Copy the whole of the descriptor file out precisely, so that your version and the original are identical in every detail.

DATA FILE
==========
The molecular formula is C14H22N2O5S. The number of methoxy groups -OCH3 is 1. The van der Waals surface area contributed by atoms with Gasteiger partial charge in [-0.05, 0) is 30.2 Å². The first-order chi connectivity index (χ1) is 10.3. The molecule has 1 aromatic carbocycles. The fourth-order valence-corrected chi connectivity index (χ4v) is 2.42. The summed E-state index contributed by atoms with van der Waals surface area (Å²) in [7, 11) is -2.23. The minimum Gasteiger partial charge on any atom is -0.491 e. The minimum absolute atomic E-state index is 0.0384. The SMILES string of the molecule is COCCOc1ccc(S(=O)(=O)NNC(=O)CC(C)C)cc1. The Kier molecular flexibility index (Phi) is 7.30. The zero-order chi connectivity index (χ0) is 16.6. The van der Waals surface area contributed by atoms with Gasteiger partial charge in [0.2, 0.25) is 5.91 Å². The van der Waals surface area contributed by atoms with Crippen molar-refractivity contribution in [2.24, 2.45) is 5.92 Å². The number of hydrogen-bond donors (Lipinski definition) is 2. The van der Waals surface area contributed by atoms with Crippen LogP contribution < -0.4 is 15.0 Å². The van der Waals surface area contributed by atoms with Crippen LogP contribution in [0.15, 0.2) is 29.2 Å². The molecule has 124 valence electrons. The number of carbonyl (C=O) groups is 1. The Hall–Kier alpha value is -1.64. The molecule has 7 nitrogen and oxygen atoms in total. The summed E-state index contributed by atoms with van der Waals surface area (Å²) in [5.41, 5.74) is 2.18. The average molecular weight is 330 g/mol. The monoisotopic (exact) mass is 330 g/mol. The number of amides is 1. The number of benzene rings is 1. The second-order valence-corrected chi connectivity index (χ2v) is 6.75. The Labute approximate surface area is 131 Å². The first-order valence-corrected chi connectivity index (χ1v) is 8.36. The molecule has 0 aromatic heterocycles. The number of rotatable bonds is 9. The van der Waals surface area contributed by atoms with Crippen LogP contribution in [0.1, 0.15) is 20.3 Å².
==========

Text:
The molecular formula is C14H22N2O5S. The number of methoxy groups -OCH3 is 1. The van der Waals surface area contributed by atoms with Gasteiger partial charge in [-0.05, 0) is 30.2 Å². The first-order chi connectivity index (χ1) is 10.3. The molecule has 1 aromatic carbocycles. The fourth-order valence-corrected chi connectivity index (χ4v) is 2.42. The summed E-state index contributed by atoms with van der Waals surface area (Å²) in [7, 11) is -2.23. The minimum Gasteiger partial charge on any atom is -0.491 e. The minimum absolute atomic E-state index is 0.0384. The SMILES string of the molecule is COCCOc1ccc(S(=O)(=O)NNC(=O)CC(C)C)cc1. The Kier molecular flexibility index (Phi) is 7.30. The zero-order chi connectivity index (χ0) is 16.6. The van der Waals surface area contributed by atoms with Gasteiger partial charge in [0.2, 0.25) is 5.91 Å². The van der Waals surface area contributed by atoms with Crippen molar-refractivity contribution in [2.24, 2.45) is 5.92 Å². The number of hydrogen-bond donors (Lipinski definition) is 2. The van der Waals surface area contributed by atoms with Crippen LogP contribution < -0.4 is 15.0 Å². The van der Waals surface area contributed by atoms with Crippen LogP contribution in [0.15, 0.2) is 29.2 Å². The molecule has 124 valence electrons. The number of carbonyl (C=O) groups is 1. The Hall–Kier alpha value is -1.64. The molecule has 7 nitrogen and oxygen atoms in total. The summed E-state index contributed by atoms with van der Waals surface area (Å²) in [5.41, 5.74) is 2.18. The average molecular weight is 330 g/mol. The monoisotopic (exact) mass is 330 g/mol. The number of amides is 1. The number of benzene rings is 1. The second-order valence-corrected chi connectivity index (χ2v) is 6.75. The Labute approximate surface area is 131 Å². The first-order valence-corrected chi connectivity index (χ1v) is 8.36. The molecule has 0 aromatic heterocycles. The number of rotatable bonds is 9. The van der Waals surface area contributed by atoms with Crippen LogP contribution in [0.1, 0.15) is 20.3 Å².